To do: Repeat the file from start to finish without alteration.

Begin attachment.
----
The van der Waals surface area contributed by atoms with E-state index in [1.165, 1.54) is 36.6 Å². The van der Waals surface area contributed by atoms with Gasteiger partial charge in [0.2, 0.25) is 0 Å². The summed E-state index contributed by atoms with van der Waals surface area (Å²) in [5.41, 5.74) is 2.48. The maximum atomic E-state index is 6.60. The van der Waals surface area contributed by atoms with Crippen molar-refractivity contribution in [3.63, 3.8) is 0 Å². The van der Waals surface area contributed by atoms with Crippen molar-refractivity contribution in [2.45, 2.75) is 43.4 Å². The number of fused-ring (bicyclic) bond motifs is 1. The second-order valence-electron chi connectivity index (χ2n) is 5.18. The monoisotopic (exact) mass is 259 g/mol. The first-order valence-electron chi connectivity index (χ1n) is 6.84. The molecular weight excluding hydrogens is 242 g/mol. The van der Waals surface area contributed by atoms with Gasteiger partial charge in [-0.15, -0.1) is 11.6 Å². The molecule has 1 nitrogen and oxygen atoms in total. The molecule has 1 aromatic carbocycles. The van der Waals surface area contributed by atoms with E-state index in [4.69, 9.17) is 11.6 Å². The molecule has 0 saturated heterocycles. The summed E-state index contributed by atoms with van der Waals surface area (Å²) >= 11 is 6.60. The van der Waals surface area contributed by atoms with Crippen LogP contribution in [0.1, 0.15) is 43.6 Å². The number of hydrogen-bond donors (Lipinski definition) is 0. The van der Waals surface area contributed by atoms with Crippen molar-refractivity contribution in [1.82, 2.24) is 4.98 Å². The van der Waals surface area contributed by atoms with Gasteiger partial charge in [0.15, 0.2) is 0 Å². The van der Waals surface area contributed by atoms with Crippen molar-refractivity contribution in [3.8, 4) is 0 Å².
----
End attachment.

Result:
The van der Waals surface area contributed by atoms with E-state index in [1.165, 1.54) is 36.6 Å². The van der Waals surface area contributed by atoms with Gasteiger partial charge in [0.2, 0.25) is 0 Å². The summed E-state index contributed by atoms with van der Waals surface area (Å²) in [5.41, 5.74) is 2.48. The maximum atomic E-state index is 6.60. The van der Waals surface area contributed by atoms with Crippen molar-refractivity contribution in [3.63, 3.8) is 0 Å². The van der Waals surface area contributed by atoms with Crippen molar-refractivity contribution in [2.45, 2.75) is 43.4 Å². The number of fused-ring (bicyclic) bond motifs is 1. The second-order valence-electron chi connectivity index (χ2n) is 5.18. The monoisotopic (exact) mass is 259 g/mol. The first-order valence-electron chi connectivity index (χ1n) is 6.84. The molecular weight excluding hydrogens is 242 g/mol. The van der Waals surface area contributed by atoms with Gasteiger partial charge in [-0.15, -0.1) is 11.6 Å². The molecule has 1 nitrogen and oxygen atoms in total. The molecule has 1 aromatic carbocycles. The van der Waals surface area contributed by atoms with E-state index in [4.69, 9.17) is 11.6 Å². The molecule has 0 saturated heterocycles. The summed E-state index contributed by atoms with van der Waals surface area (Å²) >= 11 is 6.60. The van der Waals surface area contributed by atoms with Crippen LogP contribution in [0.1, 0.15) is 43.6 Å². The number of hydrogen-bond donors (Lipinski definition) is 0. The van der Waals surface area contributed by atoms with Crippen molar-refractivity contribution in [1.82, 2.24) is 4.98 Å². The van der Waals surface area contributed by atoms with Gasteiger partial charge in [0.15, 0.2) is 0 Å². The van der Waals surface area contributed by atoms with Crippen molar-refractivity contribution in [3.8, 4) is 0 Å².